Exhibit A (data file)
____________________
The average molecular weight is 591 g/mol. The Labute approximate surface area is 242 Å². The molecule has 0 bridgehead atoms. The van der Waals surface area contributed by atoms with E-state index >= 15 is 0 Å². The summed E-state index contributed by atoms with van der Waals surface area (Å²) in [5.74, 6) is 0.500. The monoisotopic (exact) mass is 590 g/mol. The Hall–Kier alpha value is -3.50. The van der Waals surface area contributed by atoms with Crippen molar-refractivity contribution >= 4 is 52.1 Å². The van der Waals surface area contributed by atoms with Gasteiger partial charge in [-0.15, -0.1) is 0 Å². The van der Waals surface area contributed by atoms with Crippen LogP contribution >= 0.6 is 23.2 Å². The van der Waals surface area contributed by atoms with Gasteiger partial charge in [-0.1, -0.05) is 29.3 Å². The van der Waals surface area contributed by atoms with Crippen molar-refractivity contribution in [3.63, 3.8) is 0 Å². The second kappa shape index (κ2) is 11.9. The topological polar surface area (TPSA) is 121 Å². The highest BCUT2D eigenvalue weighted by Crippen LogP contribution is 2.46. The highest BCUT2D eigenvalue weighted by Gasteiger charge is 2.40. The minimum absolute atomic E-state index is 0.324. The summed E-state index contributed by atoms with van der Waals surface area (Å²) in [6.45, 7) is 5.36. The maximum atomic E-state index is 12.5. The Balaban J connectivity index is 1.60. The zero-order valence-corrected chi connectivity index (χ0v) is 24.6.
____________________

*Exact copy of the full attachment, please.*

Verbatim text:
The average molecular weight is 591 g/mol. The Labute approximate surface area is 242 Å². The molecule has 0 bridgehead atoms. The van der Waals surface area contributed by atoms with E-state index >= 15 is 0 Å². The summed E-state index contributed by atoms with van der Waals surface area (Å²) in [5.74, 6) is 0.500. The monoisotopic (exact) mass is 590 g/mol. The Hall–Kier alpha value is -3.50. The van der Waals surface area contributed by atoms with Crippen molar-refractivity contribution >= 4 is 52.1 Å². The van der Waals surface area contributed by atoms with Gasteiger partial charge in [-0.15, -0.1) is 0 Å². The van der Waals surface area contributed by atoms with Crippen LogP contribution >= 0.6 is 23.2 Å². The van der Waals surface area contributed by atoms with Gasteiger partial charge in [-0.1, -0.05) is 29.3 Å². The van der Waals surface area contributed by atoms with Crippen molar-refractivity contribution in [3.63, 3.8) is 0 Å². The second kappa shape index (κ2) is 11.9. The topological polar surface area (TPSA) is 121 Å². The highest BCUT2D eigenvalue weighted by Crippen LogP contribution is 2.46. The highest BCUT2D eigenvalue weighted by Gasteiger charge is 2.40. The minimum absolute atomic E-state index is 0.324. The summed E-state index contributed by atoms with van der Waals surface area (Å²) in [6.45, 7) is 5.36. The maximum atomic E-state index is 12.5. The Balaban J connectivity index is 1.60. The zero-order valence-corrected chi connectivity index (χ0v) is 24.6.